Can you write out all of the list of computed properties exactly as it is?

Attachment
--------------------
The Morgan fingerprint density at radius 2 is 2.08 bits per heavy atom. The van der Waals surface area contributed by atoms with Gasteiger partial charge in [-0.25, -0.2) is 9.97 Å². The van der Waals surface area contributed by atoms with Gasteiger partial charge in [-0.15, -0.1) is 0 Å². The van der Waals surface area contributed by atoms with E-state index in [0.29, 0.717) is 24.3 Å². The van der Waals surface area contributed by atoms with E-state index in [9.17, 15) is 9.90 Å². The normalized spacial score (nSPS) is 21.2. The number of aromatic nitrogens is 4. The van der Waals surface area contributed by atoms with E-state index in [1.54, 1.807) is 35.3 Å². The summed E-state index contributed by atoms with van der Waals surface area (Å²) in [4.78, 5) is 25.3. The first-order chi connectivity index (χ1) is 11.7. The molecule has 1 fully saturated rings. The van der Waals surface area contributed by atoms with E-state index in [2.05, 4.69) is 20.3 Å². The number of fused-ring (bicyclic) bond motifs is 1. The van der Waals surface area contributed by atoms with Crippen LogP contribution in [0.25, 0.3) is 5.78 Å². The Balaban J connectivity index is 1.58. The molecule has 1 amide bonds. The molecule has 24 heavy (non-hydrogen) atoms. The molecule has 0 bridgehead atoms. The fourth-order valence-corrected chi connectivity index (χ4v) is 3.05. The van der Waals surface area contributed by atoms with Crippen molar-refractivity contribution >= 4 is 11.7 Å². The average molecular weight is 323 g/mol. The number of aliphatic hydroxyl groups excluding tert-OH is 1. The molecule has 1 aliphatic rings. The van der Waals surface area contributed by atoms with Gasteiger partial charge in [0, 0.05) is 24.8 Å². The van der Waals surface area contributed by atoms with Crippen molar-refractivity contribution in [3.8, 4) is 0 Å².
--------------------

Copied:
The Morgan fingerprint density at radius 2 is 2.08 bits per heavy atom. The van der Waals surface area contributed by atoms with Gasteiger partial charge in [-0.25, -0.2) is 9.97 Å². The van der Waals surface area contributed by atoms with Gasteiger partial charge in [-0.15, -0.1) is 0 Å². The van der Waals surface area contributed by atoms with E-state index in [0.29, 0.717) is 24.3 Å². The van der Waals surface area contributed by atoms with E-state index in [9.17, 15) is 9.90 Å². The normalized spacial score (nSPS) is 21.2. The number of aromatic nitrogens is 4. The van der Waals surface area contributed by atoms with E-state index in [1.54, 1.807) is 35.3 Å². The summed E-state index contributed by atoms with van der Waals surface area (Å²) in [4.78, 5) is 25.3. The first-order chi connectivity index (χ1) is 11.7. The molecule has 1 fully saturated rings. The van der Waals surface area contributed by atoms with E-state index in [2.05, 4.69) is 20.3 Å². The number of fused-ring (bicyclic) bond motifs is 1. The van der Waals surface area contributed by atoms with Crippen LogP contribution in [0.25, 0.3) is 5.78 Å². The Balaban J connectivity index is 1.58. The molecule has 1 amide bonds. The molecule has 24 heavy (non-hydrogen) atoms. The molecule has 0 bridgehead atoms. The fourth-order valence-corrected chi connectivity index (χ4v) is 3.05. The van der Waals surface area contributed by atoms with Crippen molar-refractivity contribution >= 4 is 11.7 Å². The average molecular weight is 323 g/mol. The number of aliphatic hydroxyl groups excluding tert-OH is 1. The molecule has 1 aliphatic rings. The van der Waals surface area contributed by atoms with Gasteiger partial charge in [0, 0.05) is 24.8 Å². The van der Waals surface area contributed by atoms with Crippen molar-refractivity contribution in [3.8, 4) is 0 Å².